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MS Access - Working With Macros

MS Access - Working With Macros

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Published by: bogsbest on Jul 15, 2008
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12/18/2012

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TASK: CREATE MACROS THAT AUTOMATE DATABASE TASKSPrerequisites
How to use menus, toolbars, dialog boxes, and shortcut keystrokes.
How to open and modify database objects.If you find yourself doing the same routine task over and over again, you mightwant to consider creating a macro to complete the task for you. A macro helpsyou perform routine tasks by automating them. Instead of manually performinga series of time-consuming, repetitive actions, you can record a single macrothat does the entire task all at once for you. For example, instead of clicking theReports icon in the Objects bar in the database window, finding and opening aspecific report, printing it, and then closing it, you could create a macro to printthe report with the click of a single button.A macro is a set of one or more actions that perform a particular operation,such as opening a form or printing a report. Macros can help you to automatecommon tasks. For example, you can run a macro that prints a report when auser clicks a command button.In a way, you can think of macros as a very simple introduction to programmingbecause you can use them to create automated tasks and somewhat complexprocedures. Best of all, you don't have to know a single line of code Accessprovides you with everything you need to write a macro.
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Creating and Running a Macro
Figure 10-1. You create macros
In some programs, such as Microsoft Excel or Word, you can create macros witha "macro recorder" to record your commands, keystrokes, and mouse clicks.Unfortunately, there isn't a "macro recorder" or Macro Wizard to help you createa macro in Microsoft Access. Instead, you create macros by entering the actionsand arguments directly in Macro Design view, shown inFigure 10-1. Don'tworry it's not as difficult as it sounds. Working in Macro Design view really isn'tall that different from working in Table Design view it's where you define andedit your macro objects.Simple macros that automate a single task, such as opening a form or report,are incredibly simple to create we'll create such a macro in this lesson. Morecomplicated macros with several steps or procedures may require a little bit of planning. Before you create a complicated macro, think about what you wantthe macro to do and the individual actions that are required to complete thisoperation. Practice the steps needed to carry out the operation and write themdown as you go it will make writing the macro a lot easier.And so, without any further ado, let's create our first macro.1.Start Microsoft Access, open the Lesson 10 database, click the Macrosicon in the Objects bar, and click the New button.The Macro1: Macro window appears, as shown inFigure 10-1. The Actioncell is where you tell Access what you want the macro to do.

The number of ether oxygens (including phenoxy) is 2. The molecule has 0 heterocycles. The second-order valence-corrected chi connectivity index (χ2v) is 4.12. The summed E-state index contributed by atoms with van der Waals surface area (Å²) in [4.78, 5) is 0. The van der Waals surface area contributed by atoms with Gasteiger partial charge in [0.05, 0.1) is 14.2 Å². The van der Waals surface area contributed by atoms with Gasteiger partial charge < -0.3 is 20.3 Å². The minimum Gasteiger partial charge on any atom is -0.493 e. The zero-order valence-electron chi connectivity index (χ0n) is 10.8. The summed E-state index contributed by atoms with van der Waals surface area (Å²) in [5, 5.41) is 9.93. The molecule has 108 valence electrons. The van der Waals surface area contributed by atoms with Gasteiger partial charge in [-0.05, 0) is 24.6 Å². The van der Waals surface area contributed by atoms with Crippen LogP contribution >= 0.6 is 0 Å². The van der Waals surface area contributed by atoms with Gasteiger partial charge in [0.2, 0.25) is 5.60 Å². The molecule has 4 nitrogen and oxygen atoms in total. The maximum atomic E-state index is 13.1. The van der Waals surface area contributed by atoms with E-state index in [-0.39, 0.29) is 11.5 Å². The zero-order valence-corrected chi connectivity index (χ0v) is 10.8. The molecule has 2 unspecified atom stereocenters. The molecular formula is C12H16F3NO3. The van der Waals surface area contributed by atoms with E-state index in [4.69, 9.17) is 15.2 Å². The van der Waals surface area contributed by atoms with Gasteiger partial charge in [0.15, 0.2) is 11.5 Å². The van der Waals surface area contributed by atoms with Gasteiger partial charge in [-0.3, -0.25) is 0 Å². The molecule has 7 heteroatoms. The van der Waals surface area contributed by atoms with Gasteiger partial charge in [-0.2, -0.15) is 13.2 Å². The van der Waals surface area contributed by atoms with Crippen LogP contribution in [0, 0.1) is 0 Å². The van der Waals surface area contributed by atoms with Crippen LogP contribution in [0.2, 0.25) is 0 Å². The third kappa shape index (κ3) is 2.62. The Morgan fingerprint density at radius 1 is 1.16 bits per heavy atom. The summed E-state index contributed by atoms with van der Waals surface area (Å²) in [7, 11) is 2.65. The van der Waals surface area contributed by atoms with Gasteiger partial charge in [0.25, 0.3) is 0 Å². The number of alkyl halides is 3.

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2.Click the first blank Action cell, then click the list arrow.A list of actions appears. An action, or command, is the basic buildingblock of a macroit's an instruction that tells Access what you want themacro to do. There are more than 50 different actions you can choosefrom. When you start creating your own macros you will almost certainlywant to refer toTable 10-3(found inLesson 10.6) to help you find the right action.3.Scroll down and select the OpenForm action.The OpenForm action is added to the first line of the macro window. Mostof the time you will have to give Access more information about how toexecute each action. For example, here we will have to tell Access whichform to open with the OpenForm action. You use arguments to supplyMicrosoft Access with information about how to carry out the action. Eachtype of action has its own set of arguments, which appear in the ActionArguments panel, located at the bottom of the macro window.4.Click the Form Name text box in the Action Arguments panel, click the listarrow, and select frmEmployees.That's the only argument we need to specify for this exercise, but noticethat there are additional arguments for the OpenForm action, such as theView argument, which lets you select the view in which to open the form(Form view, Design view, or Print Preview).If you want, you can type a comment to explain the action in theComment column. If you've ever had any programming experience, theComment column is the same as a remark statement.
5.
Click the first blank Comment cell and type
This macro opens thefrmEmployees Form
.Comments are completely optional, but they do make your macros easierto understand, especially if other users will edit them.
6.
Click the Save button on the toolbar, save the macro as
mcrEmployees
andclick OK.
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